It’s always darkest before the dawn

It’s always darkest before the dawn

Originally published March 29, 2013

When hope seems dead

Part two of a three-part series on trials and testing.

Today is Good Friday, the day Jesus died on the cross. Twelve men put their hopes in Him and when they saw him die on the cross, hope died. In fact, they were scared for their lives.
When all hope is gone and the future seems bleak there doesn’t seem to be any reason to live. I know. I’ve been there. However, by the grace of God alone, I’m still here. Think your life has been hell? You’re not alone.

If what you are going through has successfully killed your hopes and dreams, try these scenarios on for size. I’m sure you can relate but stay tuned. It ain’t over yet.
Provide loving, nurturing home for micropreemie while working full-time
My daughter came 16 weeks too soon. Those first six weeks were spent mostly at the hospital hoping against all hope that my firstborn would either die so she wouldn’t have to suffer any longer or live. God chose to let her live. Before she was discharged from the hospital initially, I was already back to work full-time. What are my husband and I going to do? Neither of us can afford to stay at home with her. My sister tried unsuccessfully to care for her in our home. I called nearly 100 day care providers who refused to care for my daughter. We wanted children but we had no point of reference for a special-needs child. Do we have to become poor to care properly for this little light who was so precious to us? What kind of life were we going to live because of this child?

Learn how to live with alcoholic, drug addict husband to preserve family

My husband used to drink the minimum equivalent of a case of beer every day. He touted himself as a beer connoisseur since he never touched domestic beers, only the good foreign stuff: Tsing Tao, Foster’s, Grolsch, Gordon Biersch, Tied House (local brewery), and the like. In fact, one of the main reasons I married him was he always had marijuana. The straw that broke the camel’s back was when we argued over the absolutely stupidest thing: which street crosses which street. After all was said and done, I gave myself a time out and locked myself in my bedroom. He didn’t like that so he kicked down the door.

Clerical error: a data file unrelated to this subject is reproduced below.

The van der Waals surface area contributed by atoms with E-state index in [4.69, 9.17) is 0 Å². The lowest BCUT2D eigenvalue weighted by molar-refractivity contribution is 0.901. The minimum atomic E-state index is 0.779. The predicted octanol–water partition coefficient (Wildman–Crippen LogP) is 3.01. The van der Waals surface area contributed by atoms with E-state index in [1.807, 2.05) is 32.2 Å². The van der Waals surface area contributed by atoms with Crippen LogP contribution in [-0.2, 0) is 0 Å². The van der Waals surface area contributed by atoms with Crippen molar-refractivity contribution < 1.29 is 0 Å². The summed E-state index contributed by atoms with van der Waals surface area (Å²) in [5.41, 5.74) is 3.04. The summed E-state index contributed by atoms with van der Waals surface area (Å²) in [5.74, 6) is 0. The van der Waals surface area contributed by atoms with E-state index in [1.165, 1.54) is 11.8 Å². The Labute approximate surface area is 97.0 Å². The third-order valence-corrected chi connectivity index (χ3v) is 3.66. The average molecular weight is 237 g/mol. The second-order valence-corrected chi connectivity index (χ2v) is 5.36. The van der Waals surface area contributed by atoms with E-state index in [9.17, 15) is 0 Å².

Support and care for husband through cancer treatments

Only a few months before his cancer diagnosis I had graduated from San Jose State University. I was the first in my family to get a college degree and I was basking in the glow of my new job at a top semiconductor capital equipment manufacturer. The pay was off the hook and made it possible for us to buy our first home. However, the surgeon painted the absolutely bleakest of pictures for my husband’s future. If he didn’t have surgery, the only treatment course available for a cancer that had no known cure, he would succumb and die.

Believe evidence of recovered incest memories that points to parents

When it was becoming clear that I, in fact, was sexually assaulted growing up, the next question was, “Who did this to me?” My therapist was very careful asking me how old I felt, where was I, what did I see, who was I with. What I heard myself say was unbelievable. The fact was large pieces of evidence already existed but made no sense. Although when I started to put those pieces together and factor in my father was the perpetrator, it all made sense. I didn’t want to believe such madness. I was my father’s princess. I loved him so much. He was the only parent I could talk to, share my heart, not fear retaliation. I figured out what we shared was a trauma bond.

Say goodbye to my husband on his death bed, attend funeral

It was the most difficult day of my life. I was facing my husband’s last breaths and preparing my children for the inevitable death of their father. All of us knew this was coming but no one was ready for that day, not really. After he died, a close friend helped with funeral details. Once finalized the day of the funeral arrived. No one offered to drive us to the funeral. I had to drive myself and the kids in my husband’s car. We were late and we were miserable.

Battle relatives in court, face widowed life isolated from family